Sir - RWE npower (in the shape of John Rainford, manager of Didcot A Power Station) has repeatedly said that there is 'no alternative' to dumping 500,000 tonnes of waste ash, from the power station, into a county wildlife site at Thrupp Lake, Radley. But is this really true? It is worth looking at the facts.
Mr Rainford has made much of the need for a '24/7' disposal facility, claiming that pumping the ash to Radley is the only way to achieve this.
In fact, RWE npower has admitted to the county council that '24/7' disposal can be achieved (and is being achieved) simply by putting ash into the stockpile beside the power station.
RWE npower has also been disposing of ash at the Sutton Courtenay landfill site, right next to the power station.
Some of this material is used to cap household waste going into the landfill site, but, in 2006, RWE npower virtually doubled the amount of ash being dumped at Sutton Courtenay: from around 50,000 tonnes per year, to nearly 100,000 tonnes per year.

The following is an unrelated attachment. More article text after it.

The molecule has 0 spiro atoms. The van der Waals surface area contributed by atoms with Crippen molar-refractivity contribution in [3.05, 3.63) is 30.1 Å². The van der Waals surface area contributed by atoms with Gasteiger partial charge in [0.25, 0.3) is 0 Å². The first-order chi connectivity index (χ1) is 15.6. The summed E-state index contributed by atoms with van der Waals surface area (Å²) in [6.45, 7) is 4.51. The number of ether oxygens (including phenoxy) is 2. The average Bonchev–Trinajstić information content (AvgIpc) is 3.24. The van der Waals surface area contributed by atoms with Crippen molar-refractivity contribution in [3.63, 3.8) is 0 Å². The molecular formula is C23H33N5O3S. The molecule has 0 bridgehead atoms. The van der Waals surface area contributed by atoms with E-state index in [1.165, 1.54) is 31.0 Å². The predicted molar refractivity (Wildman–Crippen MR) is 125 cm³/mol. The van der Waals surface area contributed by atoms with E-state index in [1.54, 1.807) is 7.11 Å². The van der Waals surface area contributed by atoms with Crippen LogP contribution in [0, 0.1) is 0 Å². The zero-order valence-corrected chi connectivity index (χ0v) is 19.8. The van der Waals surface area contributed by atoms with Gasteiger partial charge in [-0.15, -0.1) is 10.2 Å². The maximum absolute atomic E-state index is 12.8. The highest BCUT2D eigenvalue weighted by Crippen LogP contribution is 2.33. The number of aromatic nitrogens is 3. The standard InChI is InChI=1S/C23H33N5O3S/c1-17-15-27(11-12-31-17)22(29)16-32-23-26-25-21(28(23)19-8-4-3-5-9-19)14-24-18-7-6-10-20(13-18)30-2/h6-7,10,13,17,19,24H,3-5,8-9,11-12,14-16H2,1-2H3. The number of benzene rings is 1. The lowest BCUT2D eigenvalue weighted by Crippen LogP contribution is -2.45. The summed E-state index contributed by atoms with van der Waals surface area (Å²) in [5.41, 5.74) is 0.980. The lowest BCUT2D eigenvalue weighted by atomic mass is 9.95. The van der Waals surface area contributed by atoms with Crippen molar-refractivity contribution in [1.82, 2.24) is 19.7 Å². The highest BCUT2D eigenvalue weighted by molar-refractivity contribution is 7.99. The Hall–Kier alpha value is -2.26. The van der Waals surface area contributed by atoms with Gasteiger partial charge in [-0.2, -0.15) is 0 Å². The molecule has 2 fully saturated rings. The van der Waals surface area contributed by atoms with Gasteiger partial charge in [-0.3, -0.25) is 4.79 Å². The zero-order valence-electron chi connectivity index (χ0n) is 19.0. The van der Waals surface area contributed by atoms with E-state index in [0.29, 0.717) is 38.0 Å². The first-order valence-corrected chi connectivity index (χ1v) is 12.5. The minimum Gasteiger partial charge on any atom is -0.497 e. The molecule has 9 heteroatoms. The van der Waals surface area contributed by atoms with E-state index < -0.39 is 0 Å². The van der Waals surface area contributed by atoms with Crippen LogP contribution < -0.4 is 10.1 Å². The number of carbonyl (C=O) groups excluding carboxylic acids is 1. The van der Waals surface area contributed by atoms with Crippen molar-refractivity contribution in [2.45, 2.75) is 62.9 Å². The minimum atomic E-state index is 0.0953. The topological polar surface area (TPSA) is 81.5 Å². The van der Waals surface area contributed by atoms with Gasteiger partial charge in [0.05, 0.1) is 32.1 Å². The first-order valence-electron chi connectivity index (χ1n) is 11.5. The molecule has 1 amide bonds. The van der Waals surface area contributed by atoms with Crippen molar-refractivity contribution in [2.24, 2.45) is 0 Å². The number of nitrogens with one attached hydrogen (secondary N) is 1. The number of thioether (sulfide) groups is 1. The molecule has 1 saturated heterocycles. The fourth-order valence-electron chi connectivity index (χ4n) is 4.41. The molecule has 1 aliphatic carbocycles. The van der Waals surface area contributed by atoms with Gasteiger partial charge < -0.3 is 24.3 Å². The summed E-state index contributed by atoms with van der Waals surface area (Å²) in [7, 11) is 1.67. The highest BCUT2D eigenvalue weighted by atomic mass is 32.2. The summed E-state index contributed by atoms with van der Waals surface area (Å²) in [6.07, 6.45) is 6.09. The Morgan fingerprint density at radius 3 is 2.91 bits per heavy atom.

The increase is broadly similar to the annual amount of ash that would have gone to Radley. It therefore appears that RWE npower has already been using the Sutton Courtenay landfill site as an alternative to Thrupp Lake.
If that is so, then Mr Rainford's claims, of 'no alternative' to using Thrupp Lake, collapse. RWE npower bought Thrupp Lake for £3.2m, without getting planning permission first. If they don't get permission, they've wasted that money.
The public is entitled to know the truth. Hopefully, we can look to Mr Rainford to provide it.
Mark Wren, Radley